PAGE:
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After resisting doing a radio or TV program for 32 years, megachurch pastor Rick Warren announced a deal with Salem Communications to broadcast a half-hour radio show in the 25 largest U.S. markets.

“Daily Hope” will air Monday through Friday to bring hope to a discouraged country, Warren told reporters at a press gathering hosted by the Berkley Center for Religion, Peace & World Affairs’ Religious Freedom Project at Georgetown University in Washington, D.C., last week.

Warren said he doesn’t like televangelists but changed his mind and decided to do a radio show because America “right now is in a discouragement period,” the Christian Post reported.

Warren wants to address the discouragement arising from the weak economic recovery, high unemployment, partisan gridlock and events such as the Newtown, Conn., shooting.

He also plans to speak out against infringements of religious liberty.

He’s concerned about a “coarsening” of communication, particularly on the Internet.

“People are far more rude now than they used to be,” Warren said, “Our civilization is losing its civility. We just don’t know how to be nice to people.”

Regarding the erosion of religious liberty, Warren pointed to attempts to bar Muslims from wearing head scarves at school and prevent Jews from circumcising their children. He also cited the new health care law that requires companies and religious institutions to purchase health insurance coverage that violates their religious beliefs.

‘America’s pastor’

Warren explained he had resisted doing a radio or TV show because he doesn’t want to turn his church into a studio and lose the intimacy of a congregation. He also said he doesn’t like the style of TV preachers and doesn’t want to do fundraising.

But Warren, nevertheless, has been engaging civil society and politics for decades as one of the nation’s best-known Christian ministers. Dubbed “America’s pastor,” he’s the author of the bestselling non-fiction hardback book of all time, “The Purpose Driven Life,” with more than 32 million copies sold.

The church he founded in 1980, Saddleback, has a total average weekly attendance of 22,000 at its main Lake Forest, Calif., campus and nine other locations.

His many ministries attack what he calls the five “Global Goliaths” – spiritual emptiness, egocentric leadership, extreme poverty, pandemic disease and poor education. His stated goal is no less than to launch “a second Reformation by restoring responsibility in people, credibility in churches and civility in culture.”

His Purpose Driven Network of churches is a global coalition of congregations in 162 countries. More than 400,000 ministers and priests have been trained worldwide, and almost 157,000 church leaders subscribe to his weekly newsletter, the Ministry ToolBox.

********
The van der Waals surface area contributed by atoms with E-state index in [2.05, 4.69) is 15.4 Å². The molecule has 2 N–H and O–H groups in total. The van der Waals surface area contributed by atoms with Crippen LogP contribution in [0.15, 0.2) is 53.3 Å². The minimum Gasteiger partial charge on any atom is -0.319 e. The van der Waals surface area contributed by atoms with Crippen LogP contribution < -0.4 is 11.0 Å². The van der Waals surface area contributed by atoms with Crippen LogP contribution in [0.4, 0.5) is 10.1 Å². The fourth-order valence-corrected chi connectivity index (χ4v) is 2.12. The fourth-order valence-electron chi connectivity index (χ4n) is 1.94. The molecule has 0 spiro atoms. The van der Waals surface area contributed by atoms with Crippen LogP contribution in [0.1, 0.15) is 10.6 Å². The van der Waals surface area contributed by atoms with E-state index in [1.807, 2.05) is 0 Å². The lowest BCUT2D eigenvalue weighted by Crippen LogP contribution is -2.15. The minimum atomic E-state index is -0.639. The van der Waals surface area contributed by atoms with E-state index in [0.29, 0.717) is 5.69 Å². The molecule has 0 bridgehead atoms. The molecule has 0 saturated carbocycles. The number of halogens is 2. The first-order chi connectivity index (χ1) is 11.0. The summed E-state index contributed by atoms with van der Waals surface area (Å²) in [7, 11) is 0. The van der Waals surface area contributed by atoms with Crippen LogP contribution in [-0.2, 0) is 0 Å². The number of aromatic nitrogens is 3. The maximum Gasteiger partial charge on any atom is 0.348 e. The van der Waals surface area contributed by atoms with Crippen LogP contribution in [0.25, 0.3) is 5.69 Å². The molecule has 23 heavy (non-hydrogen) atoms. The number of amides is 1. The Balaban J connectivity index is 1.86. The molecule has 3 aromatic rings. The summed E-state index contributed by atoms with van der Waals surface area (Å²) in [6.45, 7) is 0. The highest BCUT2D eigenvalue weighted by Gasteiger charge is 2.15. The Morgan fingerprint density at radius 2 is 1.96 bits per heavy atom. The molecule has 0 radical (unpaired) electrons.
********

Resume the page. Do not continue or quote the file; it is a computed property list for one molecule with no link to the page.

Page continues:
Warren, a frequent guest on interview shows of all kinds, is scheduled to appear Sunday on Oprah Winfrey’s “LifeClass” TV show on her OWN network to “take on some of life’s toughest questions.”

Along with his popularity, he has many critics, including James Sundquist, author of “Who’s Driving the Purpose Driven Church?” Sundquist also was one of the voices in a video by producer Elliott Nesch called “Church of Tares,” which asserts Warren has built his many organizations on secular business management philosophies rather than the foundation of Jesus Christ, resulting in “a great compromise of the Great Commission.”

Last year, Warren drew criticism for his “King’s Way” program to promote peace and unity between Muslims and Christians.

His pastoral staff and local Muslim leaders co-authored a document outlining points of agreement between Muslims and Christians, affirming that Muslims and Christians believe in “one God” and share the “love of God” and “love of neighbor.”

As WND reported, Warren in 2011 launched a year-long health program for his church, “The Daniel Plan,” written with the help of three celebrity doctors. Critics pointed out the physicians don’t share the church’s professed evangelical beliefs, espousing instead various forms of Eastern mysticism and the tenets of a Christian cult, Swedenborgianism.

President Obama chose Warren to give a prayer at his Jan. 20, 2009, inauguration, prompting an angry response from homosexual-rights activists who decried Warren’s vocal support for Proposition 8, the ballot measure that limited marriage in the California constitution to one man and one woman.

Defending his choice, Obama noted at the time that despite his disagreement with Warren on a number of issues, the pastor invited him to speak at Saddleback Church’s Global Summit on AIDS and the Church in 2006. Some evangelicals at the time objected to a pro-choice Democrat being given the pulpit of a church that opposes abortion. At the 2007 AIDS summit, Sen. Hillary Clinton gave a warmly received speech while Obama was among several candidates who presented taped messages via satellite.

After the summit, Warren responded to his evangelical critics in a WND interview published as a three-part series: Part One. Part Two. Part Three.

In August 2008, Obama appeared with Republican presidential nominee John McCain at Warren’s church for a forum in which each candidate was questioned by the pastor for an hour.

In 2006, WND reported Warren stirred controversy during a trip to Syria when he described the Arab nation’s policies as “moderate,” even though the U.S. lists it as a terror-sponsoring state that persecutes Christians and Jews.

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